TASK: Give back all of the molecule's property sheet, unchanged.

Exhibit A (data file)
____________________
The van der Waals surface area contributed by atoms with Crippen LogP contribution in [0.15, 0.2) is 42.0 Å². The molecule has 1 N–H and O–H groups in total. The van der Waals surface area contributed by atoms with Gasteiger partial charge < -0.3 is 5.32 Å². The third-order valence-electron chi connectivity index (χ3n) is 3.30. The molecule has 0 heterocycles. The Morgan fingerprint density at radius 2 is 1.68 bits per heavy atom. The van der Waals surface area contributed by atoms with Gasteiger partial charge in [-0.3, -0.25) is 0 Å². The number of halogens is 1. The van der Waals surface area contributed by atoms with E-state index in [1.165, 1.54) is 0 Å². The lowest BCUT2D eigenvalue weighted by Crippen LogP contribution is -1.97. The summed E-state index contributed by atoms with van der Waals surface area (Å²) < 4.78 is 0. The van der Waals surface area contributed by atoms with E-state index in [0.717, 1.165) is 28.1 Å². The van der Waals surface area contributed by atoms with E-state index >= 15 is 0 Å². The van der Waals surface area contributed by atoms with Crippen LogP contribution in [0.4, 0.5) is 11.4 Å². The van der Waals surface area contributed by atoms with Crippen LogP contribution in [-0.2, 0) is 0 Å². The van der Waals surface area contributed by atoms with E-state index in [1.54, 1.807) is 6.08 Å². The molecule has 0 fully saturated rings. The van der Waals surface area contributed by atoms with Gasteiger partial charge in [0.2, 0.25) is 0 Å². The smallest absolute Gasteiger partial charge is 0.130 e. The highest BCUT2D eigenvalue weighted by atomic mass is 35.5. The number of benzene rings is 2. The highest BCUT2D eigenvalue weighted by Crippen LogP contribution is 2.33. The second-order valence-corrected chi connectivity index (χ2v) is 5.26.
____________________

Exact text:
The van der Waals surface area contributed by atoms with Crippen LogP contribution in [0.15, 0.2) is 42.0 Å². The molecule has 1 N–H and O–H groups in total. The van der Waals surface area contributed by atoms with Gasteiger partial charge < -0.3 is 5.32 Å². The third-order valence-electron chi connectivity index (χ3n) is 3.30. The molecule has 0 heterocycles. The Morgan fingerprint density at radius 2 is 1.68 bits per heavy atom. The van der Waals surface area contributed by atoms with Gasteiger partial charge in [-0.3, -0.25) is 0 Å². The number of halogens is 1. The van der Waals surface area contributed by atoms with E-state index in [1.165, 1.54) is 0 Å². The lowest BCUT2D eigenvalue weighted by Crippen LogP contribution is -1.97. The summed E-state index contributed by atoms with van der Waals surface area (Å²) < 4.78 is 0. The van der Waals surface area contributed by atoms with E-state index in [0.717, 1.165) is 28.1 Å². The van der Waals surface area contributed by atoms with E-state index >= 15 is 0 Å². The van der Waals surface area contributed by atoms with Crippen LogP contribution in [0.4, 0.5) is 11.4 Å². The van der Waals surface area contributed by atoms with Crippen LogP contribution in [-0.2, 0) is 0 Å². The van der Waals surface area contributed by atoms with E-state index in [1.54, 1.807) is 6.08 Å². The molecule has 0 fully saturated rings. The van der Waals surface area contributed by atoms with Gasteiger partial charge in [0.2, 0.25) is 0 Å². The smallest absolute Gasteiger partial charge is 0.130 e. The highest BCUT2D eigenvalue weighted by atomic mass is 35.5. The number of benzene rings is 2. The highest BCUT2D eigenvalue weighted by Crippen LogP contribution is 2.33. The second-order valence-corrected chi connectivity index (χ2v) is 5.26.